Exercise, at the heart of physiotherapy? #physiotalk 12th Jan 2015

Our first physiotalk twitter chat of 2015 will be co-hosted by Anna Lowe (@annalowephysio) & Rachael Young (@physioyoung) on Monday 12th January 8pm (GMT).

exerciseExercise has been identified as a means of preventing and managing many chronic conditions including LBP, Diabetes, mental health issues, chronic pain and many, many more. Physiotherapists have been identified as having a key role in prescribing exercise and physical activity interventions particularly with people who have long-term conditions.  Our profession has a long history of using remedial exercise, we are known for our communication skills, we have experience of working across healthcare sectors and we work in partnership with many other professions.  All of this inspires confidence in our patients and means that we are often identified as the exercise professional of choice for people with long term conditions…and never has there been a greater need for these skills!

The population is changing; people are living longer and lifestyle-related diseases are on the increase.  This means that our patients are changing; we will see greater numbers of older people and more people who are living with complex co-morbidities and greater disability.  There are strong political drivers to get people more active and physiotherapists are well placed to have a central role in this agenda.  There has been a big focus on general exercise for public health recently but it’s important that our expertise in prescribing specific programmes for specific rehab goals is not overlooked. For the purposes of the Tweetchat, exercise prescription will cover general physical activity (e.g. prescribing walking as a means of managing weight and blood pressure), specific, focused exercise (e.g. range of movement and strength work post facture) and everything in between.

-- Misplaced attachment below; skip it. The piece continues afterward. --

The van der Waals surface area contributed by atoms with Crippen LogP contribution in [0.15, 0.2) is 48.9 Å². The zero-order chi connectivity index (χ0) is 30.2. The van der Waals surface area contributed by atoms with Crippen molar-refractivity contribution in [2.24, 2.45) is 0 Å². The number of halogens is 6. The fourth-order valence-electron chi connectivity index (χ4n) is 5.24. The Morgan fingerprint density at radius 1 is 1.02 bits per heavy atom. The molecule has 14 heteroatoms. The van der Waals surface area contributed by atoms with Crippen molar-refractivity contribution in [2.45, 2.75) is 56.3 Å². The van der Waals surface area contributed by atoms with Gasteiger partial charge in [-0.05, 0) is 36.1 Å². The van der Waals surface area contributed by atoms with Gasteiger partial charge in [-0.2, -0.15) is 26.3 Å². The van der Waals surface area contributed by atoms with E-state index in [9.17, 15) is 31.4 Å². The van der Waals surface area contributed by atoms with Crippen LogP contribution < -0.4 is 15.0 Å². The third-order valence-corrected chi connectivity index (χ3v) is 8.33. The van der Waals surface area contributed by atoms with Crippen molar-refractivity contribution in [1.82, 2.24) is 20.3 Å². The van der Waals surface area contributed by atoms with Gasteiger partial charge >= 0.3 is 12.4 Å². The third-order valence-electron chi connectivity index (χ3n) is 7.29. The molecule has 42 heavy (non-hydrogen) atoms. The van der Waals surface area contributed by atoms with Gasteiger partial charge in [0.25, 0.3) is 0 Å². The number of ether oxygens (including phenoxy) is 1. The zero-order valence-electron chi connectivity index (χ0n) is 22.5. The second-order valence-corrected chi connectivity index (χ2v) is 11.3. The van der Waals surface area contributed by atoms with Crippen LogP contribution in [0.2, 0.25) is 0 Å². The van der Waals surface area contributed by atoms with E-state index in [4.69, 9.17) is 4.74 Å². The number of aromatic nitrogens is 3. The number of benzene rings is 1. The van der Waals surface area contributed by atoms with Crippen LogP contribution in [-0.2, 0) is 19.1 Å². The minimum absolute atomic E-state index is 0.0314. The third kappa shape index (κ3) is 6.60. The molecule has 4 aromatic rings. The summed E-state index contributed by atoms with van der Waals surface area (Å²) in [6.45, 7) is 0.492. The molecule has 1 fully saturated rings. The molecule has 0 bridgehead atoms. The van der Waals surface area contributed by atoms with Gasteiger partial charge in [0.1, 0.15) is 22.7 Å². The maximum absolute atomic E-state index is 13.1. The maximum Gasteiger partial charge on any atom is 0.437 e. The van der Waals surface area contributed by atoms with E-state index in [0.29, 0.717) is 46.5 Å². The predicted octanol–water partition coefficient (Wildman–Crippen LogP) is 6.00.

Our unique skill mix in this area plus the clear need for exercise prescription should mean that we are leading the way in this field.  However, there is evidence that the exercise-related content of undergraduate physiotherapy programmes has reduced significantly and that delivery varies between Universities.  Physiotherapists have reported feeling inadequate and under-skilled in this area compared to fitness industry professionals.

We have many opportunities to secure and expand our practice in the areas of physical activity and exercise but if we are to lead in this area we need to recognise it as a core part of our professional identity and embed exercise at the heart of physiotherapy.

Additional Resources

  1. This link will take you to a summary of the exercise debate at Physio UK in October http://www.csp.org.uk/news/2014/10/11/physio-14-physios-are-exercise-specialists-choice-delegates-say
  2. This article was published in 2012 and outlines the attitudes of practice educators towards their own exercise prescription skills http://www.csp.org.uk/physio-journal/98/2/contemporary-undergraduate-physiotherapy-education-terms-physical-activity-exerc
  3. The NHS Five Year Forward View outlines the “radical upgrade in prevention and public health” that is needed across the NHS. This forms part of the policy background for out Tweetchat. http://www.england.nhs.uk/ourwork/futurenhs/

Questions to think about before the chat

  1. Are we actually any good at prescribing exercise?
  2. What do we need to do to become better at exercise prescription?
  3. How do we become known as exercise experts?
  4. What essential exercise prescription skills should be taught in undergraduate physio programmes?

About our hosts

Anna & Rachel are Senior Lecturers in Physiotherapy at Sheffield Hallam University.  They are experienced clinicians and are passionate about the role of exercise and physical activity in physiotherapy.  They are both qualified fitness instructors and have recently worked with the Skills Active to embed fitness industry qualifications into the undergraduate physiotherapy course at Sheffield Hallam University.

Post chat information

It was a really busy chat – certainly sparked interest in a wide range of physios (and non physios) from a variety of clinical backgrounds. Thanks to all our participants.

#PhysioTalk Participants

You can find the transcript here to read through at your leisure and Anna has posted a fantastic summary on her blog


  1. In one sentence: health and fitness professionals need to understand better how force affects the human body.

    It is alarming how bad this industry is when it comes to exercise prescription.

    My suggestion: we should help each other’s in this matters. Medical staff don’t have knowledge in exercise prescription, physios don’t have enough formation in exercise, trainers don’t have scientific bases in exercise prescription. (I am generalising).

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